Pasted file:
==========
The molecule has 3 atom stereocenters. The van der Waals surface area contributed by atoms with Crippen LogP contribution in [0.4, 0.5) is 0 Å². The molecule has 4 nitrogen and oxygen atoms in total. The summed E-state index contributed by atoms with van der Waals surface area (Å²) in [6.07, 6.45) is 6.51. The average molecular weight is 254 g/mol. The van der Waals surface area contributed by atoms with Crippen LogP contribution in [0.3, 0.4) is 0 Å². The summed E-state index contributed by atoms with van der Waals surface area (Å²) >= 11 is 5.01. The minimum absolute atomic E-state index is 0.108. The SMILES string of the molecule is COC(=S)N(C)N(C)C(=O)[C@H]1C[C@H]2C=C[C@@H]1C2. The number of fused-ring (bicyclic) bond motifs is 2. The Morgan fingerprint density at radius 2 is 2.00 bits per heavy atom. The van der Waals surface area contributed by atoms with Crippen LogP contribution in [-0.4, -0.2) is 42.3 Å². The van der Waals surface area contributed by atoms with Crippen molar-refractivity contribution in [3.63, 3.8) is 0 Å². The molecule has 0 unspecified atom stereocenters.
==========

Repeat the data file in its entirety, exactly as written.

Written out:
The molecule has 3 atom stereocenters. The van der Waals surface area contributed by atoms with Crippen LogP contribution in [0.4, 0.5) is 0 Å². The molecule has 4 nitrogen and oxygen atoms in total. The summed E-state index contributed by atoms with van der Waals surface area (Å²) in [6.07, 6.45) is 6.51. The average molecular weight is 254 g/mol. The van der Waals surface area contributed by atoms with Crippen LogP contribution in [0.3, 0.4) is 0 Å². The summed E-state index contributed by atoms with van der Waals surface area (Å²) >= 11 is 5.01. The minimum absolute atomic E-state index is 0.108. The SMILES string of the molecule is COC(=S)N(C)N(C)C(=O)[C@H]1C[C@H]2C=C[C@@H]1C2. The number of fused-ring (bicyclic) bond motifs is 2. The Morgan fingerprint density at radius 2 is 2.00 bits per heavy atom. The van der Waals surface area contributed by atoms with Crippen LogP contribution in [-0.4, -0.2) is 42.3 Å². The van der Waals surface area contributed by atoms with Crippen molar-refractivity contribution in [3.63, 3.8) is 0 Å². The molecule has 0 unspecified atom stereocenters.